Danny Clover May 29, '10 11:21 am

Re: Revelation ended with death of last Apostle
 
Quote:

Originally Posted by Holly3278 (Post 6690005)
Ok, so then where do you get your doctrine of the Trinity at? Yes, the Trinity is mentioned (not by name) in Scripture but I am not sure that the mechanics of the Trinity are explicitly taught in Scripture. So, how do you get an orthodox view of the Trinity if you do not accept anything but the Bible?

Typical Catholic strawman. Who says we don't accept anything but the Bible?

Quote:

Also, how do you know what books belong in the Bible? The Bible itself doesn't say which books belong in it so how do you know?
Because I can look at the criteria the church used to determine the canon and conclude that they were correct.

MarcoPolo May 29, '10 12:23 pm

Re: Revelation ended with death of last Apostle
 
Quote:

Originally Posted by Danny Clover (Post 6690277)
Because I can look at the criteria the church used to determine the canon

Which was what? And when did the canon close?

Danny Clover May 29, '10 1:19 pm

Re: Revelation ended with death of last Apostle
 
Quote:

Originally Posted by MarcoPolo
Which was what?

1) Was the book written by a prophet of God?
2) Was the writer authenticated by miracles to confirm his message?
3) Does the book tell the truth about God, with no falsehood or contradiction?
4) Does the book evince a divine capacity to transform lives?
5) Was the book accepted as God's Word by the people to whom it was first delivered?

Quote:

And when did the canon close?
When the last book was completed. Although, in all fairness, on second thought, I probably would not argue with your belief that it ended with the last Apostle, assuming we're talking about the twelve Apostles spoken of in the Bible.

JustaServant May 29, '10 3:12 pm

Re: Revelation ended with death of last Apostle
 
Quote:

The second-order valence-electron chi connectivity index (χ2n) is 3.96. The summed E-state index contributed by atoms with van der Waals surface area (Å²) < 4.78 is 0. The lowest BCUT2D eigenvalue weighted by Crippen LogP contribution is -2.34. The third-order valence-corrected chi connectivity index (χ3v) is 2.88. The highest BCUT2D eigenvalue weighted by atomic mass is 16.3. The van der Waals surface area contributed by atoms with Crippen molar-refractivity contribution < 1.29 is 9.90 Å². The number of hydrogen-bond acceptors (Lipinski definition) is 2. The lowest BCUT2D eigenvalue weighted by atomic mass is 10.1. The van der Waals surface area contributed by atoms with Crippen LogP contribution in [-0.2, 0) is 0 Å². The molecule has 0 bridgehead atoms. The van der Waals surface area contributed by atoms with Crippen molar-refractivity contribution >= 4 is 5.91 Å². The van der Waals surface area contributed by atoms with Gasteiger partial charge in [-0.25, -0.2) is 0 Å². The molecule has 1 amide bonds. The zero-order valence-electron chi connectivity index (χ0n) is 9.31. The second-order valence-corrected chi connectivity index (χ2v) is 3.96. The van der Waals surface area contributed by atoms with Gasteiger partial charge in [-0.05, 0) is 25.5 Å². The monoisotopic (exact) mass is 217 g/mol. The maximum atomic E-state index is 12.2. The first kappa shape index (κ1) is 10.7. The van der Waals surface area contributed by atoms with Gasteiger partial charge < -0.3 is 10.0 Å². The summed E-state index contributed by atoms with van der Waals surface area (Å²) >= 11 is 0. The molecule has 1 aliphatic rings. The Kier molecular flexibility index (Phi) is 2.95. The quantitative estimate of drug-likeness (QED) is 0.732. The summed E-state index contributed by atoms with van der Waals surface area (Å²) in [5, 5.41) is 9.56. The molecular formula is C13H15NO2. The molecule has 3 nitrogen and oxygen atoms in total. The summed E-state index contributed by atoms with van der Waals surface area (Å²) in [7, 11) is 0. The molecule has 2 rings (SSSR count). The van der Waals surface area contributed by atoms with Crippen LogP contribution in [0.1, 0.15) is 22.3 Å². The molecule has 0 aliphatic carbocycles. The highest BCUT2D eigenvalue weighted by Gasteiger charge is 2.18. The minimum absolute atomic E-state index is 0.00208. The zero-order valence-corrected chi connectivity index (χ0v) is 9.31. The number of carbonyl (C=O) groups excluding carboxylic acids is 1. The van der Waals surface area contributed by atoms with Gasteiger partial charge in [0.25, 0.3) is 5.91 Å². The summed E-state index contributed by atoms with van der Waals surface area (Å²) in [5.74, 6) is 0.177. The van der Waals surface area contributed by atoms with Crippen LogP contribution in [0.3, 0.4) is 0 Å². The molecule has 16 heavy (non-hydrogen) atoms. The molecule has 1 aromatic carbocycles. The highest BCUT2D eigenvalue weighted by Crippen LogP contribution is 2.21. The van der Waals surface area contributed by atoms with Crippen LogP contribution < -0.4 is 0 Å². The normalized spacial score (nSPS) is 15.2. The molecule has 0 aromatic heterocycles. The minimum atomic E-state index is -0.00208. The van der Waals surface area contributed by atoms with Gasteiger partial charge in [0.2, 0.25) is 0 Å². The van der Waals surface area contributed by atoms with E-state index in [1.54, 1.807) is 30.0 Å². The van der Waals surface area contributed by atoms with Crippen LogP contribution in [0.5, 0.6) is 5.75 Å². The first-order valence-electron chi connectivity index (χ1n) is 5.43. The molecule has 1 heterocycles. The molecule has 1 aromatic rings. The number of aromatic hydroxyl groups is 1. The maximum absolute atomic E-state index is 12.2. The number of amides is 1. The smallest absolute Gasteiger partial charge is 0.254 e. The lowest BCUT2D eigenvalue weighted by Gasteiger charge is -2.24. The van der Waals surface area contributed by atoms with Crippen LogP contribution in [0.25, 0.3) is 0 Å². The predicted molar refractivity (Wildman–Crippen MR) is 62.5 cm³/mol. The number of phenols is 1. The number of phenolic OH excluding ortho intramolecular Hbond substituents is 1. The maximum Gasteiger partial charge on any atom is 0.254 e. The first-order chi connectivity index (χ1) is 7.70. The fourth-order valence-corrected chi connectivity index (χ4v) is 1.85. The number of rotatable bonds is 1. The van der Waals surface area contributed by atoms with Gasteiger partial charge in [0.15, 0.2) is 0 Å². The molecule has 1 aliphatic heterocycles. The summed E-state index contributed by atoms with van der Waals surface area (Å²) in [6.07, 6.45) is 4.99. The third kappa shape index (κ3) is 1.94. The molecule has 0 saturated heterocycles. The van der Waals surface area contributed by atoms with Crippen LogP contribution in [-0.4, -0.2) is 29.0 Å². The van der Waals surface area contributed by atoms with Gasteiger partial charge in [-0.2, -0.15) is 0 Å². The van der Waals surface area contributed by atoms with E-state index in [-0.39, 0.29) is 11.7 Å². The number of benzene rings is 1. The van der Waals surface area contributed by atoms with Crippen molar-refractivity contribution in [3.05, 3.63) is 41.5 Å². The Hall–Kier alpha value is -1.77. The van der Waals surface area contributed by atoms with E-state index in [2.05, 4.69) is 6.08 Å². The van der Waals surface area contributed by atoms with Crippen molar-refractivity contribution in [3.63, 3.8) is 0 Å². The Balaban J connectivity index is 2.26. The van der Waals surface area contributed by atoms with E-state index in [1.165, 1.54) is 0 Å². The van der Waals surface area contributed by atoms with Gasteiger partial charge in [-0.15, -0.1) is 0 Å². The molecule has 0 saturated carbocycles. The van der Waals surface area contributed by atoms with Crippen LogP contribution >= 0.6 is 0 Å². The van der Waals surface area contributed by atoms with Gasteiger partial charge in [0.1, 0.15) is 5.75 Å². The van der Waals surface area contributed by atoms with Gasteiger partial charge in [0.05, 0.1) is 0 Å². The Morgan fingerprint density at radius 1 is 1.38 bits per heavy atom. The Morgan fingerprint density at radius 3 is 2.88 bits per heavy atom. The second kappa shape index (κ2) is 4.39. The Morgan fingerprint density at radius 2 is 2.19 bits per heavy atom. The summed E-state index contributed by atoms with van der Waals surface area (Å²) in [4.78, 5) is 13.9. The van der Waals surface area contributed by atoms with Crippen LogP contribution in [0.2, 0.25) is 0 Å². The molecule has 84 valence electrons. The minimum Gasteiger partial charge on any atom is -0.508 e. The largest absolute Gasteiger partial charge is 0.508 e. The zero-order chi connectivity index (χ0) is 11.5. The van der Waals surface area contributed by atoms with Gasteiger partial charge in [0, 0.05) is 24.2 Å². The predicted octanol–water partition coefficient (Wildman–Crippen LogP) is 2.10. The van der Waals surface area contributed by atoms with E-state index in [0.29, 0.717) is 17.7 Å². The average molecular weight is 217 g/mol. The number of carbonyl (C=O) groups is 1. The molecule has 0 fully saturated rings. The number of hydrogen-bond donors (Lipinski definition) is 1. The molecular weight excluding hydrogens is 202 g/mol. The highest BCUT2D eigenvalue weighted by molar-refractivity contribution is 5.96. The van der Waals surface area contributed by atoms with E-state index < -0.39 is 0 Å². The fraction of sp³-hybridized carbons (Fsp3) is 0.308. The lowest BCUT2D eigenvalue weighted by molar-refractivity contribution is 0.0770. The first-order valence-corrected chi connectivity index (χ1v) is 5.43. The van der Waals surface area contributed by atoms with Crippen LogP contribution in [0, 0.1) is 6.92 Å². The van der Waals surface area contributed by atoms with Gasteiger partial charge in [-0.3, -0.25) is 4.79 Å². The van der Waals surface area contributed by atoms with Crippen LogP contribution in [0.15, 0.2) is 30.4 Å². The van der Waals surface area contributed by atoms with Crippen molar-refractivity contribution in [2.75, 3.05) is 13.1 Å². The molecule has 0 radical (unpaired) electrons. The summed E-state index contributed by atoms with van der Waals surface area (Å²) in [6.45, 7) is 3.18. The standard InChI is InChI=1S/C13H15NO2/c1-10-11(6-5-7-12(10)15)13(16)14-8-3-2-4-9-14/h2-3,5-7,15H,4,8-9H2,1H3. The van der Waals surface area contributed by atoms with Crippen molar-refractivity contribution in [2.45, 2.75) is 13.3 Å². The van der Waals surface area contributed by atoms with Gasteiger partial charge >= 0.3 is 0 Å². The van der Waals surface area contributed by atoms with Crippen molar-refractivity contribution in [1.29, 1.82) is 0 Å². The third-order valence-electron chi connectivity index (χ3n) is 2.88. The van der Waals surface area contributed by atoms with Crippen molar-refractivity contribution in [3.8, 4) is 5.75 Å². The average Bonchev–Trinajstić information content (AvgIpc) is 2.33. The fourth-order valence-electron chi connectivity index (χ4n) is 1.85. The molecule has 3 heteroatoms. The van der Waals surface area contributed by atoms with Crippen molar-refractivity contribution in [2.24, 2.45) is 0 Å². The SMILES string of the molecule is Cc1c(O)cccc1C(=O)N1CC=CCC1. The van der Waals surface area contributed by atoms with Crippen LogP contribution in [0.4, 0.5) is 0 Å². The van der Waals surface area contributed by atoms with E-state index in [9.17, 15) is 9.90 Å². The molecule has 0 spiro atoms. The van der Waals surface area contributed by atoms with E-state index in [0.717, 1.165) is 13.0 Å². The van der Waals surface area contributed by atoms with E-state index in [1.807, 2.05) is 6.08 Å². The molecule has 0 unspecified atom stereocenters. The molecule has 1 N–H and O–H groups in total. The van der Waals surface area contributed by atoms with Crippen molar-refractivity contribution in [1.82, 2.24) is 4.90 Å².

Originally Posted by Danny Clover (Post 6690540)
1) Was the book written by a prophet of God?
2) Was the writer authenticated by miracles to confirm his message?
3) Does the book tell the truth about God, with no falsehood or contradiction?
4) Does the book evince a divine capacity to transform lives?
5) Was the book accepted as God's Word by the people to whom it was first delivered?



When the last book was completed. Although, in all fairness, on second thought, I probably would not argue with your belief that it ended with the last Apostle, assuming we're talking about the twelve Apostles spoken of in the Bible.

Where is your proof for this?

VetA May 29, '10 5:32 pm

Re: Revelation ended with death of last Apostle
 
Quote:

Originally Posted by MarcoPolo (Post 6686361)
Thanks, is the answer to the question somewhere in this link?

when i posted that link i didnt read the full question, i thought it was a question that coud be answered with the simple answer of 'apostolic succession':o

Danny Clover May 29, '10 5:46 pm

Re: Revelation ended with death of last Apostle
 
Quote:

Originally Posted by JustaServant (Post 6690854)
Where is your proof for this?

Sorry, not playing the infinite regress game with you. A question was asked and I answered it.

Chris S May 29, '10 10:57 pm

Re: Revelation ended with death of last Apostle
 
Quote:

Originally Posted by Danny Clover (Post 6691182)